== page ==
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7 de Febrero 2006

Earthquake Monitoring

USGS Earthquakes in Google EarthEarthquakes are happening around the world all the time, we just can't feel all of them. The US Geological Survey (USGS) is constantly monitoring the Earth with sensitive instruments and for some time now has offered ways of sharing their data on the web through their Earthquake Hazards Program. In addition to RSS feeds, they introduced Google Earth KML network links which allow you to continuously monitor the status of earthquakes around the world. You can zoom in and look at the areas in the detailed satellite or aerial photos of GE. But, since most of the photos in GE are one or more years old, you won't see evidence of that recent quake.

You have two main options off the USGS Earthquake Hazards page, plus a third option I found for just bigger quakes:

This is real-time data which can help you determine whether that shaking you felt really was a quake. One Google Earth Community member wrote how he experienced the earthquake data first-hand.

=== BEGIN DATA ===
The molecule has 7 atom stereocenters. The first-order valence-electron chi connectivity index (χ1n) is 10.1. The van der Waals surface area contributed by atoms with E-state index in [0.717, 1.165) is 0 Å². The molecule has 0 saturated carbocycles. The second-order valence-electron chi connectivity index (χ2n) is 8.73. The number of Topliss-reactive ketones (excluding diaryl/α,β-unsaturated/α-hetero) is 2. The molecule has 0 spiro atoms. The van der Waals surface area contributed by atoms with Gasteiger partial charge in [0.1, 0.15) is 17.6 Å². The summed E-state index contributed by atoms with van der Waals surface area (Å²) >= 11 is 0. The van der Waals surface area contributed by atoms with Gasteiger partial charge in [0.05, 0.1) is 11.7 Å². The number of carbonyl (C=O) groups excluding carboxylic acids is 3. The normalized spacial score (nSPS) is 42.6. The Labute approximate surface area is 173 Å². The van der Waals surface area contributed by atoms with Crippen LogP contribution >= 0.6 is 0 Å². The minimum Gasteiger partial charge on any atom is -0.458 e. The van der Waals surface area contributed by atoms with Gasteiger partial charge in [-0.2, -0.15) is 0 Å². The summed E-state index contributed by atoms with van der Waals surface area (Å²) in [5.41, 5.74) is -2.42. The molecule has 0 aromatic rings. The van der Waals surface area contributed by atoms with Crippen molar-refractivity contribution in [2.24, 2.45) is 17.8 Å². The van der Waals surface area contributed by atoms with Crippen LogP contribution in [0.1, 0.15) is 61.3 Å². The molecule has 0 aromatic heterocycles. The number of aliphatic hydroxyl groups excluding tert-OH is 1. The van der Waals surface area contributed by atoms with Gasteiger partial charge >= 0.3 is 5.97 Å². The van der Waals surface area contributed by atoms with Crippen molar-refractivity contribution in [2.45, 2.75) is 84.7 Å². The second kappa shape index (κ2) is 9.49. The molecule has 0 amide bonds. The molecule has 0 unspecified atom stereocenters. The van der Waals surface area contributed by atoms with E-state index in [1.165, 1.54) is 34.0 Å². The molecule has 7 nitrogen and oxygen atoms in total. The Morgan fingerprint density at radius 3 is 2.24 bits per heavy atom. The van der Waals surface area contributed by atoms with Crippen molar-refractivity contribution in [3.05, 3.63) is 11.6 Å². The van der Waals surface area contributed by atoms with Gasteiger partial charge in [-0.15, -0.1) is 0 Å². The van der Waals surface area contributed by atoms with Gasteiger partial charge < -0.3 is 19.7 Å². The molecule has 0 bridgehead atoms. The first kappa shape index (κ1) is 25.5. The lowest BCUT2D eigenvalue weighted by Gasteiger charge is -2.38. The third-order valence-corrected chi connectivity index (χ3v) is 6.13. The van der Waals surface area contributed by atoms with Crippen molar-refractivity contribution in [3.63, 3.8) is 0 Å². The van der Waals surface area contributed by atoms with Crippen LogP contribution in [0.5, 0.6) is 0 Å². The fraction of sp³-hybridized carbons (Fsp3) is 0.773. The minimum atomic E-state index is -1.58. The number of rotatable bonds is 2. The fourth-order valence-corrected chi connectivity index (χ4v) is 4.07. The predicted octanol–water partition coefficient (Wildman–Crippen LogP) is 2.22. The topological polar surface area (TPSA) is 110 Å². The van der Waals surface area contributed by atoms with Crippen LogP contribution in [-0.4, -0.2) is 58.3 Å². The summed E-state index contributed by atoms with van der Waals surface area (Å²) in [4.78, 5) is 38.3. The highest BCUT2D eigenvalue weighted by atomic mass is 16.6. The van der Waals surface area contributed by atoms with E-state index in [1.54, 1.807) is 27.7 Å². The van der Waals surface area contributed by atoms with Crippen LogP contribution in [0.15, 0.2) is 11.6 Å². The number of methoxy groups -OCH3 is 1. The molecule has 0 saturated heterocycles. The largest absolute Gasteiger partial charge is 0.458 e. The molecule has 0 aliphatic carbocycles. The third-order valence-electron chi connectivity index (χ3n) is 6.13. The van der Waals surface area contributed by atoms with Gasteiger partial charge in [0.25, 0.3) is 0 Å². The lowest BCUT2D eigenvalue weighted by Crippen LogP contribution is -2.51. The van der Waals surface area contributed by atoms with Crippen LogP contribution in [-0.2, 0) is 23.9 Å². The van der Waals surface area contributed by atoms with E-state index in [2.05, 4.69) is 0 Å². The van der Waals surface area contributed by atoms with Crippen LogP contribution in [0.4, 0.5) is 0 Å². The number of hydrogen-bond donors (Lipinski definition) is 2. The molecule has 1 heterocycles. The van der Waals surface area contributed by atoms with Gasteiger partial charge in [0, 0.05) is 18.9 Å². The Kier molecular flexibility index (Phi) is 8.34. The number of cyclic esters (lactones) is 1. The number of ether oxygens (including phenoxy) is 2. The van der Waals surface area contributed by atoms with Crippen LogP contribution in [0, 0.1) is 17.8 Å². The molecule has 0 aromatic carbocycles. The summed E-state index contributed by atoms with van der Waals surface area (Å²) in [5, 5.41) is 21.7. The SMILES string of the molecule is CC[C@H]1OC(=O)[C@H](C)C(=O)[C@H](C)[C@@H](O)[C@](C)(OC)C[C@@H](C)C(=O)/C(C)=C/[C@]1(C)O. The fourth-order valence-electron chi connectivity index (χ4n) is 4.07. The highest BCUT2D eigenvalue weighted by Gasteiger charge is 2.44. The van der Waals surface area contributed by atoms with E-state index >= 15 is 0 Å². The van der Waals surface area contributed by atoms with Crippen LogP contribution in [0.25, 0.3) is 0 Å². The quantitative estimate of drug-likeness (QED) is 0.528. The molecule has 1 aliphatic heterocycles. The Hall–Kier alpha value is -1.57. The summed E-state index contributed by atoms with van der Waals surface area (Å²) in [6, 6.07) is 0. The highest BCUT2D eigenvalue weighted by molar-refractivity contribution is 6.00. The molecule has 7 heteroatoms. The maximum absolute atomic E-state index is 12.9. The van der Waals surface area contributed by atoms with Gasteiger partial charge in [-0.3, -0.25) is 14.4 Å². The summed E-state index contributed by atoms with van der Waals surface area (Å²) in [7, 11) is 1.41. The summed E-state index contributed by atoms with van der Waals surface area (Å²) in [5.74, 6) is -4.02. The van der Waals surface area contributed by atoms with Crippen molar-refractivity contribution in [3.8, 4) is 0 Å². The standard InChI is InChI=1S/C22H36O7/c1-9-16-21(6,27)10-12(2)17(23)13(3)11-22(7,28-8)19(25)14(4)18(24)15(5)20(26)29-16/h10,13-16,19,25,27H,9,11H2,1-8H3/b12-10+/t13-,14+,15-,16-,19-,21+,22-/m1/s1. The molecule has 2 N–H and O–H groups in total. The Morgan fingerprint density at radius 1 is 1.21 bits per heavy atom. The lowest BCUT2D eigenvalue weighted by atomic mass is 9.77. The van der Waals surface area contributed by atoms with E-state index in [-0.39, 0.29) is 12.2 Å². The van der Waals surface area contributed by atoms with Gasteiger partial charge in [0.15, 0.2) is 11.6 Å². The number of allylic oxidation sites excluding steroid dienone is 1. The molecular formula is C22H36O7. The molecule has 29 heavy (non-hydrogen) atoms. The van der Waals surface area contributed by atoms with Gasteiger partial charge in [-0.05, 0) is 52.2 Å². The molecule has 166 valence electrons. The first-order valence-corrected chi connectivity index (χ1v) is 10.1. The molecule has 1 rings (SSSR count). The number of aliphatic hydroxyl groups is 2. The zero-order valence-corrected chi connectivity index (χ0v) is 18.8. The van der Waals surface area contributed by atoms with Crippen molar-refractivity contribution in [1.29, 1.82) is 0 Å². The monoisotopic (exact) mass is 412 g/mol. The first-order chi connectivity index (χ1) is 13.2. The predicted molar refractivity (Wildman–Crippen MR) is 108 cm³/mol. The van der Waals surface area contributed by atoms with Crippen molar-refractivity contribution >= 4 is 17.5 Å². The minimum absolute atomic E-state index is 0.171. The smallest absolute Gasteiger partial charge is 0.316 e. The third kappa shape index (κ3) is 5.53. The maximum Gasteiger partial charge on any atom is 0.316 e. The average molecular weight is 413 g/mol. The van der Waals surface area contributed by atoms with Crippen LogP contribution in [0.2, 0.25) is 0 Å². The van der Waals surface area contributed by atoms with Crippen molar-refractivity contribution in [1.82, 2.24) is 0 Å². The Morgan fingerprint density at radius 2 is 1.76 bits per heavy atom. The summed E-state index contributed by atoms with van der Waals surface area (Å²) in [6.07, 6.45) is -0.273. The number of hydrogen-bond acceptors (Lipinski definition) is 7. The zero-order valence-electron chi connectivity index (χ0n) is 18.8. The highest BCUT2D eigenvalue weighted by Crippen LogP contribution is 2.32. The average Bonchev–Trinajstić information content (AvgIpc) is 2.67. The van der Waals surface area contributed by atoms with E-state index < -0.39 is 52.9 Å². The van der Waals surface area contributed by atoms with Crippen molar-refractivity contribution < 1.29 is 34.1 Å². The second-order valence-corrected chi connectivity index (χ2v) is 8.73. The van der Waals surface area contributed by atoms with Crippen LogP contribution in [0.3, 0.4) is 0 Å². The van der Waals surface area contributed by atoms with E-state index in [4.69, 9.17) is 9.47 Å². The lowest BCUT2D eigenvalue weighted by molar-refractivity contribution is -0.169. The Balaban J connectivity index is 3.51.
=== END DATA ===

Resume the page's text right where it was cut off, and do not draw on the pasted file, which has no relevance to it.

Enviado por FrankTaylor at 7 de Febrero 2006 a las 09:16 AM

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  • Comentarios

    Support KML for monitoring of Earthquakes very good!
    I think, all seismologists need support it new realtime standart. With http support can also stored more additional params of Earthquakes. KML support this in baloons.
    Very good, if also USGS recommend this format to other "Earthquakes" organizations.

    Enviado por: Valery at 7 de Febrero 2006 a las 11:05 AM

    Very very cool!!
    Thanks a lot man, love your blog :)

    Enviado por: chesss at 7 de Febrero 2006 a las 04:48 PM

    Hey - I live in hudson ohio between Akron and Cleveland and the house just shook - enough to have bottles fell off desk - anyone know what happened? My son was on the internet with some other people and they felt it in Akron too (about 15 miles from us.

    Enviado por: elaine at 12 de Marzo 2007 a las 07:28 PM

    Hi Elaine,

    There was seismic activity near you according to this USGS earthquake monitoring layer. It says it was 3.2 magnitude. Here is the USGS event record at their web site:

    Enviado por: Frank Taylor at 12 de Marzo 2007 a las 08:03 PM

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